300 BC

The first settlement of Groot Wetsinge dates from the 3rd century BC. Several artifacts were discovered in the wierde, including an earthenware lamp from the 1st century. Groot Wetsinge is a rather confusing name, since there are fewer houses there than in Klein Wetsinge. Groot means ‘high’ in this context, because Wetsinge is built on a wierde; a wierde is a mound, or artificial hill that was created to provide safe ground before there were dikes to protect the land from flooding. The wierde in Wetsinge is part of a cluster of wierden situated on the eastern banks of the Hunze river. Another good example of a wierde is the Schellingheheert, just up the road near Winsum.

1000/1100 AD

The simple single-nave church was originally built in the 11th or 12th century, judging from the type of tuff it is made of and the way the stones were used. The church may possibly have had a wooden predecessor but there is no evidence of this.



The  Wetsinger parish and church are first recorded in the parish registers of the diocesen archives of Münster under the names ‘Werschum’, ‘Wessinge’ and ‘Wetsinge’. The name of the church’s patron saint is unknown.


Between 1616 and 1630 (before the old tower was demolished) a new tower was built on the west side of the church, where the old tuff stone chancel had been replaced by a brick one. A buttress was added to the southern wall at a later date.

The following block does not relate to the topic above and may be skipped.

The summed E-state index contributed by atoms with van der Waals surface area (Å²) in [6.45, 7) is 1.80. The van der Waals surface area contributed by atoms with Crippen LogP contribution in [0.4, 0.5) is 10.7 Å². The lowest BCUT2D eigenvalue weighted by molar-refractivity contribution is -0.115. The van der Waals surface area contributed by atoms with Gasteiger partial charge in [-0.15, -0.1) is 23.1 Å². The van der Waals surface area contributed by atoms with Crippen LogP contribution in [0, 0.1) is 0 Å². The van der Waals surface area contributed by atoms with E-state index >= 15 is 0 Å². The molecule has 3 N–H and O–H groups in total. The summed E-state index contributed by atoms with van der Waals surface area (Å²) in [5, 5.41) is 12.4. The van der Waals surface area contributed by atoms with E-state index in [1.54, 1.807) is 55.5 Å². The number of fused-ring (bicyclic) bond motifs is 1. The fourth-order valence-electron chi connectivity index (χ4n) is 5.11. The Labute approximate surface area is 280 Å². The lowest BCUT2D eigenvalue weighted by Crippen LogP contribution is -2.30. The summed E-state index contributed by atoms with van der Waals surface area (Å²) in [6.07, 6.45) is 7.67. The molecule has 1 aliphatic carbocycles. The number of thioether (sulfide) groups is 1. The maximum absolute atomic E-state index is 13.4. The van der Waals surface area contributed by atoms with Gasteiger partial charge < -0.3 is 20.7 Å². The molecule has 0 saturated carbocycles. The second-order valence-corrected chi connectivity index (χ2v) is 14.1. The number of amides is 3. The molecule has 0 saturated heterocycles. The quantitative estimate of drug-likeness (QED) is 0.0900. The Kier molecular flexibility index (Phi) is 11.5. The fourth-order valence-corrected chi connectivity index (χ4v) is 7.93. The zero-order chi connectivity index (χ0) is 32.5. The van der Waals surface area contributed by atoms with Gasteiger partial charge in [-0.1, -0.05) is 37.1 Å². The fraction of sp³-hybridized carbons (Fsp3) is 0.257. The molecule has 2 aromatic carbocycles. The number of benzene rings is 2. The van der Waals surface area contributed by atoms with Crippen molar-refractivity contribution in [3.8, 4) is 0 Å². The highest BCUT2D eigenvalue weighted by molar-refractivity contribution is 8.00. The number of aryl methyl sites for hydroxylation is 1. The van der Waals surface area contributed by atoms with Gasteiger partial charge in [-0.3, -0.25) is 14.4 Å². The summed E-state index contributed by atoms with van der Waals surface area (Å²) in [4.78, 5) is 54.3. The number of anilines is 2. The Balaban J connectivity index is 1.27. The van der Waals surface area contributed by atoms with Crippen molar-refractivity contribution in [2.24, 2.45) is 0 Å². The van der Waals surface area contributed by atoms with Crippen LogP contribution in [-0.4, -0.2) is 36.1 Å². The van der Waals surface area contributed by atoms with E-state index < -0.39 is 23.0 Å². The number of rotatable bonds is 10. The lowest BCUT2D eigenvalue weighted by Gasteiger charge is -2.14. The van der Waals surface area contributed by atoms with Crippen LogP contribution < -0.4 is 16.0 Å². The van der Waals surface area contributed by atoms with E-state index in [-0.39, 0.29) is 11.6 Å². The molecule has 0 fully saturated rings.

The map made by Joannes Baptista van Regemortes shows a freestanding Gothic bell tower that was probably built south of the church in the 13th or 14th century. The tower was demolished shortly after 1645.  Since it had been built on sturdy clay without a foundation there were never any traces found of this tower.


19th Century

At the beginning of the 19th century the church falls to rack and ruin and in 1840 it is demolished, along with the church in the neighbouring town of Sauwerd. Architect P.M. Kruizinga designs a new church which is erected that very same year, exactly between Sauwerd and Groot Wetsinge on the ‘Molenstreek’. This spot popularly became known as ‘Klein Wetsinge’. When it received its own town-name sign it became official.


Thanks to the dedication and perseverance of Klein Wetsinge’s local committee the clock was restored to its former glory and reinstated in the bell tower. Now the tower clock strikes the hour at 12 noon and again at 4 o’clock, as it did in days gone by telling the farmhands that it was time for a break or time to go home.


The Stichting Oude Groninger Kerken takes on the restoration of the church in order to align it more effectively with its goals: bringing together land, landscape and food.


On June 26 the Stichting Oude Groninger Kerken puts management of the church in the capable hands of Nicolaas and Inez Geenen.

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